It is often difficult for physicians to diagnose Lewy body dementia because it is similar to Alzheimer’s and Parkinson’s diseases and because a patient may actually have a combination of these diseases. A person with Lewy body dementia may be diagnosed as having Alzheimer’s disease or vascular dementia when symptoms first appear.
Although there are no specific tests for Lewy body dementia, doctors can make a diagnosis based on symptoms and behaviors. For diagnosis, patients must have experienced a progressive or continuing decline in the way they are able to function in daily life. If this requirement is met, then a person may either be diagnosed as having "probable" Lewy body dementia or "possible" Lewy body dementia. A diagnosis of probable Lewy body dementia requires that 2 of the 3 following characteristics be present. A diagnosis of possible Lewy body dementia only requires that 1 of the 3 are present (Merck, 2007).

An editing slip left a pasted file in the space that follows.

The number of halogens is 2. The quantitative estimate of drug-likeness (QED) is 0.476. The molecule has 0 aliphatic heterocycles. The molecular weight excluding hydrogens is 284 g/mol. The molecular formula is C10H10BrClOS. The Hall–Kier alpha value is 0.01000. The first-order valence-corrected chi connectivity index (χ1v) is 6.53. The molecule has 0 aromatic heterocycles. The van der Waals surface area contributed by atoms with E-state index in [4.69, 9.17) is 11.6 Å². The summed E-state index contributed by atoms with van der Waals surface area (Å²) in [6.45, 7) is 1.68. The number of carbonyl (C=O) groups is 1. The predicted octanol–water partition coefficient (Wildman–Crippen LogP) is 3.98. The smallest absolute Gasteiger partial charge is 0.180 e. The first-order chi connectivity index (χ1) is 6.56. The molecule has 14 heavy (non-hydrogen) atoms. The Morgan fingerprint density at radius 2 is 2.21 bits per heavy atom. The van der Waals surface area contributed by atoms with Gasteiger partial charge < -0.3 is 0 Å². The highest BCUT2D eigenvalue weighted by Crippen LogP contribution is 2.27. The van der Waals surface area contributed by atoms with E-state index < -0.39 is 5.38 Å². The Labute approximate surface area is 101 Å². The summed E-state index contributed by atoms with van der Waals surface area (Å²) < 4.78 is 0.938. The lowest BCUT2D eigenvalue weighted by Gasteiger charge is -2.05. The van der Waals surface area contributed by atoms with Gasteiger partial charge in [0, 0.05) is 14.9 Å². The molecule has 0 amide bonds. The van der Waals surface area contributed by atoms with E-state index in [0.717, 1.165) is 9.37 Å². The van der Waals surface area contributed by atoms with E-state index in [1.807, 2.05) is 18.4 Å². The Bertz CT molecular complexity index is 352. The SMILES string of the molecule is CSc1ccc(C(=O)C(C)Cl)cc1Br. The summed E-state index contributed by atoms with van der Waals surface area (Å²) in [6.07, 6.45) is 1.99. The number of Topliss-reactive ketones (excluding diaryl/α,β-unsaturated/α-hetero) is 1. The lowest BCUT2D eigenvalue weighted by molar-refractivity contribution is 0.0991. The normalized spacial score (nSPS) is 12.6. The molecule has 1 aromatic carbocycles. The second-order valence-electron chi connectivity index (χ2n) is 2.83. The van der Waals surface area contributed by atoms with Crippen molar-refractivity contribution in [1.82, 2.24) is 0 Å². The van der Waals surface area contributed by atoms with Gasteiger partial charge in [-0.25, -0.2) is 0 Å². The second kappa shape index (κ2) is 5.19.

Merck and Company. Dementia: Delirium and Dementia. 2007. Available at: http://www.merckmanuals.com/professional/sec16/ch213/ch213c.html. Retrieved March 30, 2009.
Description: This web page on diagnosing Lewy body dementia discusses the different tests that should be performed before making a diagnosis of Lewy body dementia; however, a definitive diagnosis of Lewy body dementia is only possible after death.
Source: Family Caregiver Alliance (FCA)
Description: This web page provides a thorough and easy-to-read discussion of dementia with Lewy bodies that includes basic facts about the disease, information on symptoms, diagnosis, and treatment, and comparisons to other forms of dementia.